If you are a Calgary gardener looking to find a better place to grow in the city, take a closer look at properties in the southeast.
Growing is easier as you go south because the elevation gradually drops, which means milder weather overall. The elevation of Rocky Ridge in the northwest, for instance, is more than a football field higher than in Riverbend in the southeast (from 1,265 to 1,020 metres). This means more hail, cool winds off the mountains and a shorter, frost-free season from one corner of the city to the other.
When I first moved to southeast Calgary, I enjoyed the forest in my backyard and the ease of gardening that came with the Riverbend neighbourhood along Carburn Park.
We had a longer growing season, spent more time outdoors and grew more trees, but those trees are competitive and take up a lot of soil real estate.
Wherever you live in the city, my strategy for growing under trees is the same: I use containers. Currently, the containers I use are made of fabric derived from recycled plastic water bottles, with brand names like Root Pouch and Smart Pot.
I place grow bag containers on top of wood mulch spread out over tree roots. Fabric growbags eliminate water-logged roots because the bags breathe. This means oxygen is available to roots and microbes in the soil, even during periods of heavy rain. Fabric bags also stay moist longer than regular pots during dry spells because they wick moisture up from the ground.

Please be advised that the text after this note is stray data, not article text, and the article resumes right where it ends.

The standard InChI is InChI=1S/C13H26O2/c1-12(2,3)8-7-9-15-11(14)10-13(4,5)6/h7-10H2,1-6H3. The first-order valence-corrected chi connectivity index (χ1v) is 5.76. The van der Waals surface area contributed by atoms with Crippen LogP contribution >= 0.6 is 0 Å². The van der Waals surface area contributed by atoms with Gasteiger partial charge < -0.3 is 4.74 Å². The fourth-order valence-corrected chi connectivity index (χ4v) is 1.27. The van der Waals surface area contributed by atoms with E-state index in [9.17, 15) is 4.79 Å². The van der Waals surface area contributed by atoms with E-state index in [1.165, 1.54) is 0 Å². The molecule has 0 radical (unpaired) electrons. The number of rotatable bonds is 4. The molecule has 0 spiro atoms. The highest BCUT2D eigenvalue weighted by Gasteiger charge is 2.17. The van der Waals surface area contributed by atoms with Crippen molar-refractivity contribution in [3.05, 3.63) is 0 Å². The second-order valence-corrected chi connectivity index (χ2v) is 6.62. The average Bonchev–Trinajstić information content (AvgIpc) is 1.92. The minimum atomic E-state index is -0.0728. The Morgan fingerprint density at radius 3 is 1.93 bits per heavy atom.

Potatoes and trees usually don’t grow together. Both are greedy and want all the available root space, moisture and nutrients. Yet, potatoes grow like crazy in their individual fabric bags, while tree roots beneath them are free to fill the natural soil. This year I raised 100 pounds of potatoes in fabric bags under trees.
If you are growing in Calgary’s garden haven, the southeast, then take advantage and grow more in the ground and on top of the ground in containers.
The gentle drop in elevation in any neighbourhood is a bonus, but in a city as big as Calgary, the difference from northwest to southeast is dramatic.
For more great garden information, visit donnabalzer.com.